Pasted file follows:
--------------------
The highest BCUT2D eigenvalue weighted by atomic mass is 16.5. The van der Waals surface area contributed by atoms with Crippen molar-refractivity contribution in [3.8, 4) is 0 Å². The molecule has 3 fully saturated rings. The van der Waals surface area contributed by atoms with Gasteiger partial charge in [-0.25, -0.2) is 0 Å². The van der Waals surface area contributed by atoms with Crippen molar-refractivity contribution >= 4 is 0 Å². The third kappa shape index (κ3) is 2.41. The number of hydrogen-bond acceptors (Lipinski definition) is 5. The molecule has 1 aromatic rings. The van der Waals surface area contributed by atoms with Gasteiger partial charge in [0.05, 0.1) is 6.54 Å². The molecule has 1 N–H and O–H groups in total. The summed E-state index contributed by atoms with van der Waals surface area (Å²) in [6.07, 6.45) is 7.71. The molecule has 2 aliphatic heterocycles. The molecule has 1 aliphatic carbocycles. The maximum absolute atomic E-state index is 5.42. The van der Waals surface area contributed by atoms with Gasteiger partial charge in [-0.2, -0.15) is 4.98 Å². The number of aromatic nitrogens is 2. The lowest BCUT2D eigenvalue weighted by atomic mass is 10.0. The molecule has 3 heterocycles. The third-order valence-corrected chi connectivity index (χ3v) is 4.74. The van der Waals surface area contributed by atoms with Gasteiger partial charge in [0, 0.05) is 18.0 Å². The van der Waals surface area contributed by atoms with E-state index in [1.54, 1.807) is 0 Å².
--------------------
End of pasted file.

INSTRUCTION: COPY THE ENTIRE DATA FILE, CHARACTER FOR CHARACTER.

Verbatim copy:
The highest BCUT2D eigenvalue weighted by atomic mass is 16.5. The van der Waals surface area contributed by atoms with Crippen molar-refractivity contribution in [3.8, 4) is 0 Å². The molecule has 3 fully saturated rings. The van der Waals surface area contributed by atoms with Gasteiger partial charge in [-0.25, -0.2) is 0 Å². The van der Waals surface area contributed by atoms with Crippen molar-refractivity contribution >= 4 is 0 Å². The third kappa shape index (κ3) is 2.41. The number of hydrogen-bond acceptors (Lipinski definition) is 5. The molecule has 1 aromatic rings. The van der Waals surface area contributed by atoms with Gasteiger partial charge in [0.05, 0.1) is 6.54 Å². The molecule has 1 N–H and O–H groups in total. The summed E-state index contributed by atoms with van der Waals surface area (Å²) in [6.07, 6.45) is 7.71. The molecule has 2 aliphatic heterocycles. The molecule has 1 aliphatic carbocycles. The maximum absolute atomic E-state index is 5.42. The van der Waals surface area contributed by atoms with Gasteiger partial charge in [-0.2, -0.15) is 4.98 Å². The number of aromatic nitrogens is 2. The lowest BCUT2D eigenvalue weighted by atomic mass is 10.0. The molecule has 3 heterocycles. The third-order valence-corrected chi connectivity index (χ3v) is 4.74. The van der Waals surface area contributed by atoms with Gasteiger partial charge in [0, 0.05) is 18.0 Å². The van der Waals surface area contributed by atoms with E-state index in [1.54, 1.807) is 0 Å².